Assessing the information loss
Most anonymization techniques consist of reducing the level of detail in the information provided, or in suppressing information. They therefore typically result in loss of information. The challenge for the statistician is to strike a balance between the conflicting objectives of reducing the disclosure risk and minimizing this loss.
Various methods are available to assess information loss. For categorical data, these methods include direct comparison, comparison of contingency tables, and entropy-based measures. For continuous data, methods include comparisons of mean square, mean absolute, and mean variation.
Information on these techniques is available from the following resources.
|Author(s)||A. F. Karr, C. N. Kohnen, A. Oganan, J. P. Reiter, and A. P. Samil|
|Description||When releasing data to the public, statistical agencies and survey organizations typically alter data values in order to protect the conﬁdentiality of survey respondents’ identities and attribute values. To select among the wide variety of data alteration methods, agencies require tools for evaluating the utility of proposed data releases. Such utility measures can be combined with disclosure risk measures to gauge risk-utility tradeoffs of competing methods. This article presents utility measures focused on differences in inferences obtained from the altered data and corresponding inferences obtained from the original data. Using both genuine and simulated data, we show how the measures can be used in a decision-theoretic formulation for evaluating disclosure limitation procedures.|
|Author(s)||Josep Domingo-Ferrer, Josep M. Mateo-Sanz and Vicenç Torra|
|Description||We present in this paper the first empirical comparison of SDC methods for microdata which encompasses both continuous and categorical microdata. Based on re-identification experiments, we try to optimize the tradeoff between information loss and disclosure risk. First, relevant SDC methods for continuous and categorical microdata are identified. Then generic information loss measures (not targeted to specific data uses) are defined, both in the continuous and the categorical case. Disclosure risk is assessed using empirical re-identification. Two approaches to empirical re-identification are used: Euclidean record linkage and probabilistic record linkage. The results of this comparison will be used to come up with better SDC for microdata in the recently started EU-funded project CASC.|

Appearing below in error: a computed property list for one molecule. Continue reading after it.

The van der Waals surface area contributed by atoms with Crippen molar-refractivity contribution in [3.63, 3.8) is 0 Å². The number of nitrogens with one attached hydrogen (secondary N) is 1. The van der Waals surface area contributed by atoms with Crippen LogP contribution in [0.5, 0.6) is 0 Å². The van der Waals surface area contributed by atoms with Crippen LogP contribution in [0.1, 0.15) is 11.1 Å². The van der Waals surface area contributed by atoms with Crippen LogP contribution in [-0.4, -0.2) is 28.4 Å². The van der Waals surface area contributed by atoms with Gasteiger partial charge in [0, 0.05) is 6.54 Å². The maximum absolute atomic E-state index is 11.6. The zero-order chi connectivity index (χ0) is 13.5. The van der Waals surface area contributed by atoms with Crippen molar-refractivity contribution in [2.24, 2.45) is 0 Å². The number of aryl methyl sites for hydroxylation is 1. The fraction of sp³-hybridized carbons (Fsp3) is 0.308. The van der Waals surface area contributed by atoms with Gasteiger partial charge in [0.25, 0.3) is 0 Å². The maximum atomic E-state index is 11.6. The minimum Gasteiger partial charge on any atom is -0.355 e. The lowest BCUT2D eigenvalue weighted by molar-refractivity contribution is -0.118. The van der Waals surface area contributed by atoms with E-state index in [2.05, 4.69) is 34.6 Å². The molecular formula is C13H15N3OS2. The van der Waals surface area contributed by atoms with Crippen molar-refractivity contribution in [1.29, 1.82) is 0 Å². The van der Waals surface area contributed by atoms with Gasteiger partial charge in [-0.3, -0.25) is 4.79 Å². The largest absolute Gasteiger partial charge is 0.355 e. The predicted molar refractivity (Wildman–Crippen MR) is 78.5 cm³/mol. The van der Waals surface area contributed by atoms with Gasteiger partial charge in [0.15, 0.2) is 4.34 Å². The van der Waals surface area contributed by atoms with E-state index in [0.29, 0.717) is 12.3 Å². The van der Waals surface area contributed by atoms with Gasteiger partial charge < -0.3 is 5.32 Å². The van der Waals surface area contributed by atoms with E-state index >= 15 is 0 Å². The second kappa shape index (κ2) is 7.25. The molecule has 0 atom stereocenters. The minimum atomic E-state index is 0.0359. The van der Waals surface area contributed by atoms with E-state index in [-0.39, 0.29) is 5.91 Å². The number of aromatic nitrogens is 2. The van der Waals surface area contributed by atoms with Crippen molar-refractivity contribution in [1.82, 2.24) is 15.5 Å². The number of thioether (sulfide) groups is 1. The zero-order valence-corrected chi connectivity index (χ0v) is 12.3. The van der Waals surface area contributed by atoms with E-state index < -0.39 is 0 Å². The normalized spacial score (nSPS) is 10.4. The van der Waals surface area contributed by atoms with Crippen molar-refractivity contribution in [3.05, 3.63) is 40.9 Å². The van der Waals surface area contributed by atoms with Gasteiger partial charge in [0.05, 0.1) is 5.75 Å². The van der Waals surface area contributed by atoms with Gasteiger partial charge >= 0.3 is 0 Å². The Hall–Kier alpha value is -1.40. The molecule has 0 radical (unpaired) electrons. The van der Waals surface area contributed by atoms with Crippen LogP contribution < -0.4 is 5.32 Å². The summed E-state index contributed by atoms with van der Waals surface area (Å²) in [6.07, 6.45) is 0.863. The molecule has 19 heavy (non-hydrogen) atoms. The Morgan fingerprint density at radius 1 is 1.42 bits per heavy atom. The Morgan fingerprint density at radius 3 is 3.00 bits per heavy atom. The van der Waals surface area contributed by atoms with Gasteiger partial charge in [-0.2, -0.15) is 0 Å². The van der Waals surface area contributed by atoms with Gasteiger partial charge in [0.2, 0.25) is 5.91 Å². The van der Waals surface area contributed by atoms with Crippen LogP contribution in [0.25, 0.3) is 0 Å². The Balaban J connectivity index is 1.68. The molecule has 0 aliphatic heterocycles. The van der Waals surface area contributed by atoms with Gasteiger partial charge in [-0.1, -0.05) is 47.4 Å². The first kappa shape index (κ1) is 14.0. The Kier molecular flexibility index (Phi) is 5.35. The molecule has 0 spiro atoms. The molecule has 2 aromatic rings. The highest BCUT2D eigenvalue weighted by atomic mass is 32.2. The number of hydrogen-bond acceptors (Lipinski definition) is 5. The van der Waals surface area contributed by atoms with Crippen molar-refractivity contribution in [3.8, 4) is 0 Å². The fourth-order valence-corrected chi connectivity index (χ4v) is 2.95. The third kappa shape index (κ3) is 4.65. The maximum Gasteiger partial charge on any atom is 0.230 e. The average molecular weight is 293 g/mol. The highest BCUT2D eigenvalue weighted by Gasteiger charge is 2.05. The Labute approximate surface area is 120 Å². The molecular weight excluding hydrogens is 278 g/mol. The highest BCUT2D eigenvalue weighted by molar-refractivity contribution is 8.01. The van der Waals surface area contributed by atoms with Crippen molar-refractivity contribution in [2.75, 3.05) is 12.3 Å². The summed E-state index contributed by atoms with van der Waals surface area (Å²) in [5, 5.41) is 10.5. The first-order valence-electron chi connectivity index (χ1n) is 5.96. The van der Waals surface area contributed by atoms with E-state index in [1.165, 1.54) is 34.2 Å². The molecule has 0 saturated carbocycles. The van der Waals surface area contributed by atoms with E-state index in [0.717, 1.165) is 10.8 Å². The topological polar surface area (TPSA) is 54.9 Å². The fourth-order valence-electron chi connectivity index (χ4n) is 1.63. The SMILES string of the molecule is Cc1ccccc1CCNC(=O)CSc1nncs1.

|Author(s)||Josep Domingo-Ferrer and Vicenç Torra|
|Author(s)||Shanti Gomatam and Alan F. Karr|
|Author(s)||Josep Domingo-Ferrer and David Rebollo-Monedero|
|Description||Before releasing anonymized microdata (individual data) it is essential to evaluate whether: i) their utility is high enough for their release to make sense; ii) the risk that the anonymized data result in disclosure of respondent identity or respondent attribute values is low enough. Utility and disclosure risk measures are used for the above evaluation, which normally lack a common theoretical framework allowing to trade oﬀ utility and risk in a consistent way. We explore in this paper the use of information-theoretic measures based on the notion of mutual information.|
|Author(s)||William E. Winkler|
|Description||A public-use microdata file should be analytically valid. For a very small number of uses, the microdata should yield analytic results that are approximately the same as the original, confidential file that is not distributed. If the microdata file contains a moderate number of variables and is required to meet a single set of analytic needs of, say, university researchers, then many more records are likely to be re-identified via modern record linkage methods than via the re-identification methods typically used in the confidentiality literature. This paper compares several masking methods in terms of their ability to produce analytically valid, confidential microdata.|
|Author(s)||Matthias Schmid and Hans Schneeweiss|
|Description||Microaggregation is a set of procedures that distort empirical data in order to guarantee the factual anonymity of the data. At the same time the information content of data sets should not be reduced too much and should still be useful for scientific research. This paper investigates the effect of microaggregation on the estimation of a linear regression by ordinary least squares. It studies, by way of an extensive simulation experiment, the bias of the slope parameter estimator induced by various microaggregation techniques. Some microaggregation procedures lead to consistent estimates while others imply an asymptotic bias for the estimator.|